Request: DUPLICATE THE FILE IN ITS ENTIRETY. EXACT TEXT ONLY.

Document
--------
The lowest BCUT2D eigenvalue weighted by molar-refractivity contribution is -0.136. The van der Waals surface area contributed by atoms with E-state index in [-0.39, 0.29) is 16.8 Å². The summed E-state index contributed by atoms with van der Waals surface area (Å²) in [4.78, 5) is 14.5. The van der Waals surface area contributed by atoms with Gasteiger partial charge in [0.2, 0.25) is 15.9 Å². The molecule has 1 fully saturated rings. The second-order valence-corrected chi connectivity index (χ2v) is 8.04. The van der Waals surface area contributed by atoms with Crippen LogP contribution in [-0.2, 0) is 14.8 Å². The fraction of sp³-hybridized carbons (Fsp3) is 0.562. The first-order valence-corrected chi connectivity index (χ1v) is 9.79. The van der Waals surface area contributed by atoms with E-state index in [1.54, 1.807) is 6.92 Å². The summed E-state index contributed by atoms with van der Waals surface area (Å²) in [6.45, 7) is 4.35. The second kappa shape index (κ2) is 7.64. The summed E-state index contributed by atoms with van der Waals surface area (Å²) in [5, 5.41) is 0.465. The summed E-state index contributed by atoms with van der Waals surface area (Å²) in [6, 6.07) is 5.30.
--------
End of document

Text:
The lowest BCUT2D eigenvalue weighted by molar-refractivity contribution is -0.136. The van der Waals surface area contributed by atoms with E-state index in [-0.39, 0.29) is 16.8 Å². The summed E-state index contributed by atoms with van der Waals surface area (Å²) in [4.78, 5) is 14.5. The van der Waals surface area contributed by atoms with Gasteiger partial charge in [0.2, 0.25) is 15.9 Å². The molecule has 1 fully saturated rings. The second-order valence-corrected chi connectivity index (χ2v) is 8.04. The van der Waals surface area contributed by atoms with Crippen LogP contribution in [-0.2, 0) is 14.8 Å². The fraction of sp³-hybridized carbons (Fsp3) is 0.562. The first-order valence-corrected chi connectivity index (χ1v) is 9.79. The van der Waals surface area contributed by atoms with E-state index in [1.54, 1.807) is 6.92 Å². The summed E-state index contributed by atoms with van der Waals surface area (Å²) in [6.45, 7) is 4.35. The second kappa shape index (κ2) is 7.64. The summed E-state index contributed by atoms with van der Waals surface area (Å²) in [5, 5.41) is 0.465. The summed E-state index contributed by atoms with van der Waals surface area (Å²) in [6, 6.07) is 5.30.